Cedar Rapids Gazette
January 15, 2009
House Rebuild Iowa Panel Starts Work
By: James Lynch
DES MOINES-Members of the House Rebuild Iowa Committee created to deal with the state's recovery from floods and tornadoes last year were singing from the same songbook at their first meeting even if there were a few sour notes.
"We're all new at this," Chairman Tom Schueller, D-Maquoketa, said as he opened the meeting. "Whatever we do can be good ... and there is plenty of work we can do."
There was no disagreement, but some, like Rep. Todd Taylor, D-Cedar Rapids, wished lawmakers had been called back for a special session to begin to address the disaster recovery issues.
"We couldn't do the work of this committee if we weren't here," he said.
Rep. Tom Sands, R-Columbus Junction, who Louisa County district was devastated by flooding on the Iowa and Cedar rivers, agreed, but looked ahead.
"This is long overdue," he said. "But that's behind us. It's time to get to work."
"Better late than never," added freshman Rep. Kerry Burt, D-Waterloo, a firefighter who was on duty for a week straight when the Cedar River flooded his community.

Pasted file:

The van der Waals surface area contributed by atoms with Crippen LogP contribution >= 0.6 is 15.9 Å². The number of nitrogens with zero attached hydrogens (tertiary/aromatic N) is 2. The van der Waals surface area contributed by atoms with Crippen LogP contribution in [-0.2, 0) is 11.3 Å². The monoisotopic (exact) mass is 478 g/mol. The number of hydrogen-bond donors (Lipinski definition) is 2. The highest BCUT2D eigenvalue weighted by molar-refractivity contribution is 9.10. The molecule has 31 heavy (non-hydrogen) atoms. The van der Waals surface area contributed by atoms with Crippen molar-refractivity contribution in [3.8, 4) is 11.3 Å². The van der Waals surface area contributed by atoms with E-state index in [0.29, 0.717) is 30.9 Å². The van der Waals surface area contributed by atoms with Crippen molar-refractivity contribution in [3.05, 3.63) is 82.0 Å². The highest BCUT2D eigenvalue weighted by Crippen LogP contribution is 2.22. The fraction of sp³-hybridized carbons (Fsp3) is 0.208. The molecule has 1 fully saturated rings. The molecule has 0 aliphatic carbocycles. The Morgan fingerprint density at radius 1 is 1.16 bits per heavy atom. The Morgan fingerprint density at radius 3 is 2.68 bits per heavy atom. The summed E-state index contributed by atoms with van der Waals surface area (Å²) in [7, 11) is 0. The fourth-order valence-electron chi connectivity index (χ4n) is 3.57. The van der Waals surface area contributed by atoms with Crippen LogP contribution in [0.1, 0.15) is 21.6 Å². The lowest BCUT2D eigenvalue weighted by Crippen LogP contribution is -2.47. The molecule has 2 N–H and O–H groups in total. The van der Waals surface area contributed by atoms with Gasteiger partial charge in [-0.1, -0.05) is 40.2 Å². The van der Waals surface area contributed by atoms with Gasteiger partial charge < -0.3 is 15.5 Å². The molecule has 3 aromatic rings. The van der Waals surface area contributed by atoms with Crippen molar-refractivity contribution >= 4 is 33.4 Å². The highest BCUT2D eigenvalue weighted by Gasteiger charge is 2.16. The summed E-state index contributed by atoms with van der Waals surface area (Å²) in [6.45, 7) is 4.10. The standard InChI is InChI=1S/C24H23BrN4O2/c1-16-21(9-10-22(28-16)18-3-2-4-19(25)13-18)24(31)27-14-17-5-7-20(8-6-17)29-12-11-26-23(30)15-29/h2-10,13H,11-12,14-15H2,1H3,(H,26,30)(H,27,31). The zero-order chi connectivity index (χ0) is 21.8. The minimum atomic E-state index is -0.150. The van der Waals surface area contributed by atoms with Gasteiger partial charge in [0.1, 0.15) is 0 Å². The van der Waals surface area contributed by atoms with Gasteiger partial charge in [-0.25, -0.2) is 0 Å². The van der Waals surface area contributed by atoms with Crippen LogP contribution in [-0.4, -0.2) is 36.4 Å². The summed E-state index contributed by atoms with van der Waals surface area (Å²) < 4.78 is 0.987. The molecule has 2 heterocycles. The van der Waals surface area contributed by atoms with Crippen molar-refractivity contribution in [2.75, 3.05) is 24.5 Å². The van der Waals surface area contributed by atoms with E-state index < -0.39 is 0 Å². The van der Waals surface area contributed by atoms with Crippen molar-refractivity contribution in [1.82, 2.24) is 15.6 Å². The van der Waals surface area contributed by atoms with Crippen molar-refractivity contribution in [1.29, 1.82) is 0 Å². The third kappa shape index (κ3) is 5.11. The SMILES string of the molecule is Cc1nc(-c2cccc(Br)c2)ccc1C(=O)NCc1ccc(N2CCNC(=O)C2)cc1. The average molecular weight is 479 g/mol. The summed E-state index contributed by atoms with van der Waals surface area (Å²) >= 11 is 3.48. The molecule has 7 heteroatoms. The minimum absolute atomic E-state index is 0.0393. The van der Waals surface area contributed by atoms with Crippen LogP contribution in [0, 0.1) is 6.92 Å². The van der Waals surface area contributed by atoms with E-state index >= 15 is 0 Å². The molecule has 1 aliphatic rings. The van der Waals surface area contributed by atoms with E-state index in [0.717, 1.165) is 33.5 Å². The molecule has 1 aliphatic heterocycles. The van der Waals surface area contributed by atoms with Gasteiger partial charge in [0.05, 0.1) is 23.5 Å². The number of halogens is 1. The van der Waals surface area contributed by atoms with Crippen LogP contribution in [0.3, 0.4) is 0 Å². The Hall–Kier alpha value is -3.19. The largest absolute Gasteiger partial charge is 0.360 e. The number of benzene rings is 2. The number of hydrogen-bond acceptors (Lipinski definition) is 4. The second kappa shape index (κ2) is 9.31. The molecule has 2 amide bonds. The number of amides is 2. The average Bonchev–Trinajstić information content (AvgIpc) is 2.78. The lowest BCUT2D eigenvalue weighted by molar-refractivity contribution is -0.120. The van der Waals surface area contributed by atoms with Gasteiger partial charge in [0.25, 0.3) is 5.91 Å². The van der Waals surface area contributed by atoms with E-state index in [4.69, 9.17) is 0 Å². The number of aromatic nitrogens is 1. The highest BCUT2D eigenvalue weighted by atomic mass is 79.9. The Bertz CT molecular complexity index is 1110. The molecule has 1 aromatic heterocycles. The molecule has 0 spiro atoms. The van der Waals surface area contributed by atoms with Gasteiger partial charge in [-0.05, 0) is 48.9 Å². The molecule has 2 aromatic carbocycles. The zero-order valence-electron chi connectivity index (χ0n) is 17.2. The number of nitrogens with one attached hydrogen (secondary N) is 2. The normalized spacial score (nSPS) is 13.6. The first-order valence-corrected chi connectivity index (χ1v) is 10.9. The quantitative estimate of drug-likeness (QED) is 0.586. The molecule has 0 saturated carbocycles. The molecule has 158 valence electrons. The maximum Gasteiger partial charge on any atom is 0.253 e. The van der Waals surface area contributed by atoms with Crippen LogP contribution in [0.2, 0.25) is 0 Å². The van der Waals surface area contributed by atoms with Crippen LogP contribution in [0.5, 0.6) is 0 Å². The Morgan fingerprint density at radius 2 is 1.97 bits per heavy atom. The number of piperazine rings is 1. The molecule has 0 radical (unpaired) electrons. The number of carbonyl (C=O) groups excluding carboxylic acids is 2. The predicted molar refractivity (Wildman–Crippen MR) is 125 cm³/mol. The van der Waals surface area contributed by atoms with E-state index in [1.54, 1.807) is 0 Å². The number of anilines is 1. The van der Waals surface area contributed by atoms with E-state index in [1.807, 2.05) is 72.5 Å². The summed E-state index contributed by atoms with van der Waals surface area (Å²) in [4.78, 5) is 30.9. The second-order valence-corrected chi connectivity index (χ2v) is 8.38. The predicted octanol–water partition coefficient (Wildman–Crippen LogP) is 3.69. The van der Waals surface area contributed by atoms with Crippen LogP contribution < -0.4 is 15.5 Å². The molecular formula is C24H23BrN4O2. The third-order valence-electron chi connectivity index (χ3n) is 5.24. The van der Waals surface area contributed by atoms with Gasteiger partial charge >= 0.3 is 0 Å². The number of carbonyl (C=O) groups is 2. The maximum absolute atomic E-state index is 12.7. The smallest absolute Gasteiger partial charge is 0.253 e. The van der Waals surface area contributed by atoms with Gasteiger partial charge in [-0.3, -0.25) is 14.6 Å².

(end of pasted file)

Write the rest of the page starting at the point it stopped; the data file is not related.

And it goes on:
There was consensus that partisanship had no place in the Rebuild Iowa process. "The floods and tornadoes didn't discriminate between Democrats and Republicans," Rep. Pat Grassley. R-New Hartford, said.
Rep. Dick Taylor, D-Cedar Rapids, said more than 3,000 homes and businesses in his southwest Cedar Rapids district were flooded.
"We're making magnificent progress, but we need a lot of help," he said.
Although Cedar Rapids may have suffered as much as half the $10 billion damage done by floods, Rep. Tyler Olson, D-Cedar Rapids, said recovery is a statewide issue. He urged his colleagues "even in tough economic times to consider the long-term cost of doing nothing."
Rep. Roger Thomas, D-Elkader, has seen plenty of that. The 2008 floods were the fifth during his time in the Legislature and towns in his northeast Iowa district have disappeared as a result of previous floods.
"It's time for the state to step up," Thomas said. He wants to use tax credits to get private sector involvement in the recovery process and also called for better watershed management to prevent future flooding.